Hugo calls the dancer (intercut with shots of him chasing and strangling her, a fantasy scene) but she is spending the night with her "sugar daddy." The married woman is therefore selected to visit Hugo, have sex with him, and then "we're going to finish what we started that night." They go to the trophy room, the woman is properly shocked by the heads (which now include Christa, the doctor, and Dorgo--apparently the cats didn't eat his head), but she doesn't give up easily: she throws a glass at Hugo, cutting his cheek, then flees upstairs. The (not a thousand, but a hundred, at least) cats escape as the couple struggles, and they jump on Hugo, clawing and biting him. The woman manages to make it out of the house, through the barred gate, and into her car. The end.

The cast of La noche de los mil gatos isn't bad. It is curious that only one of Hugo's female victims (Tere Velázquez) was played by a Mexican actress (Angely and Linder were Austrian, Faiad Argentine, and Comer was born in the USA). This (particularly the casting of Comer) and the relative paucity of dialogue (some years later, he made one film with no dialogue, just voiceover narration, which is very easy to dub) suggest that Cardona had the international market in mind when he made the picture. Comer is attractive (although in some shots her face looks older than her 28 years of age) and it is interesting that her character is developed largely through editing rather than dialogue: in several scenes there are quick cuts between shots of Hugo and of Jorge Russek, playing her husband, notably the golf course sequence and a scene in which Comer--in bed with Russek--flashes-back to her tryst with Hugo. In fact, Angely (despite her brief screen time), Linder, and Faiad are all given personalities of a sort, with only Velázquez remaining an almost complete cipher.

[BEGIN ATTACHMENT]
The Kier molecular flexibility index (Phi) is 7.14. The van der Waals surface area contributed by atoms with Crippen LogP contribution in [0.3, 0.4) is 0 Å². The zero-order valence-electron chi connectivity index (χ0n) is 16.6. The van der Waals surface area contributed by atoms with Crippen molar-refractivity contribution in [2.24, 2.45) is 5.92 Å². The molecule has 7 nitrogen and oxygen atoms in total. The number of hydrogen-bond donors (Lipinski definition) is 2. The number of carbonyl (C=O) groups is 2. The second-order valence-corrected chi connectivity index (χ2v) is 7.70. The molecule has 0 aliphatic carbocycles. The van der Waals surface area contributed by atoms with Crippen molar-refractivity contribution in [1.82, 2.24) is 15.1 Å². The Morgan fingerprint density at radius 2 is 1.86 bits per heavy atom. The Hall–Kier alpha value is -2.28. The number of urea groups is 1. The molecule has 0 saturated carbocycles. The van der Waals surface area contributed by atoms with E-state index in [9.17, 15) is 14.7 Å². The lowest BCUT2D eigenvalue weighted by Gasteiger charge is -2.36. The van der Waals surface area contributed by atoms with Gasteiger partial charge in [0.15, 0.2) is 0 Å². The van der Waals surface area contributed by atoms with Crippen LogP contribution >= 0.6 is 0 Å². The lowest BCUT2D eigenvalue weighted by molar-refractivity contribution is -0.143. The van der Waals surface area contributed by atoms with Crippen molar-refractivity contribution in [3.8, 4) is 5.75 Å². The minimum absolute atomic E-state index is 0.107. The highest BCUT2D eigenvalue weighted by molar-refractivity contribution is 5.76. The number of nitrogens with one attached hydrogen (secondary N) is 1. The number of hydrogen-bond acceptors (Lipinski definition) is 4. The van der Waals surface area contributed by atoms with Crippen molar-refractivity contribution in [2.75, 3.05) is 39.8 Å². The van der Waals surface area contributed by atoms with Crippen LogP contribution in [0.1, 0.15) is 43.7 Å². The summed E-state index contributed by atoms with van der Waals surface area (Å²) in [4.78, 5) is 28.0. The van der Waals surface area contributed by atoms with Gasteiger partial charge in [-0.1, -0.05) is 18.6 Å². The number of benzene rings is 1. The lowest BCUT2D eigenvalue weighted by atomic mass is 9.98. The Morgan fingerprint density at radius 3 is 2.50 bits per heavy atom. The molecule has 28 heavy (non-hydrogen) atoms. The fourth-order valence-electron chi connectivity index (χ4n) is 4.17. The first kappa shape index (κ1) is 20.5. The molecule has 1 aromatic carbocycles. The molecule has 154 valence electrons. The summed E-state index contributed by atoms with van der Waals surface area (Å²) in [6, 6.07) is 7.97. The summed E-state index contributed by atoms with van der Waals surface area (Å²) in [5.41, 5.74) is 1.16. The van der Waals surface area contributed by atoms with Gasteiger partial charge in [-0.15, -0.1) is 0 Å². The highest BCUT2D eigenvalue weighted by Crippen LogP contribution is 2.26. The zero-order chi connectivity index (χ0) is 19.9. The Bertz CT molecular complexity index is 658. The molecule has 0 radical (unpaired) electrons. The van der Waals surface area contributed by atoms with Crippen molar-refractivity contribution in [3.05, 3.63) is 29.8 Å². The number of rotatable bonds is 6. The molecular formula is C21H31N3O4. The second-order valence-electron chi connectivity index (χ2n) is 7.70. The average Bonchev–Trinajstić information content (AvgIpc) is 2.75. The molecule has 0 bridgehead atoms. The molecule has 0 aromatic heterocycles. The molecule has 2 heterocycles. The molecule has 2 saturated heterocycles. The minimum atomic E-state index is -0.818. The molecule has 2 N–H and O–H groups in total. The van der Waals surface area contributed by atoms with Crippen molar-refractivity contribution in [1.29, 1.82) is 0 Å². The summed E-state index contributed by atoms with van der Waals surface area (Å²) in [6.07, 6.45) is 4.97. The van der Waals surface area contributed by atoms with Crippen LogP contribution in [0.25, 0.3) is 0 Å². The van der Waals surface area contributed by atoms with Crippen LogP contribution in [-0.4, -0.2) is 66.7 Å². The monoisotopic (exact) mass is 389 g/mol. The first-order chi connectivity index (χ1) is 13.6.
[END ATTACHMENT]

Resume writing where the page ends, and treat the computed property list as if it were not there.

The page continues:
As the maniacal sometimes-cannibal playboy Hugo, Hugo Stiglitz largely underplays his role. Even scenes which seem to beg for ranting and raving are played mostly flat. Only three times does he open up: in the boat with Bárbara (recounting his shock treatment), talking with Christa (he says he isn't interested in the study of the past), and very briefly with the dancer. Mostly his personality (petulant, spoiled) is revealed through his impulsive actions (drowning the dancer's cat, pushing Dorgo into the cat pit).

Although La noche de los mil gatos was clearly designed to be an exploitation movie, it does have a number of curious facets which make it both entertaining and interesting viewing.


Posted 31 Oct 99 by dw45@umail.umd.edu, edited 28 July 2000.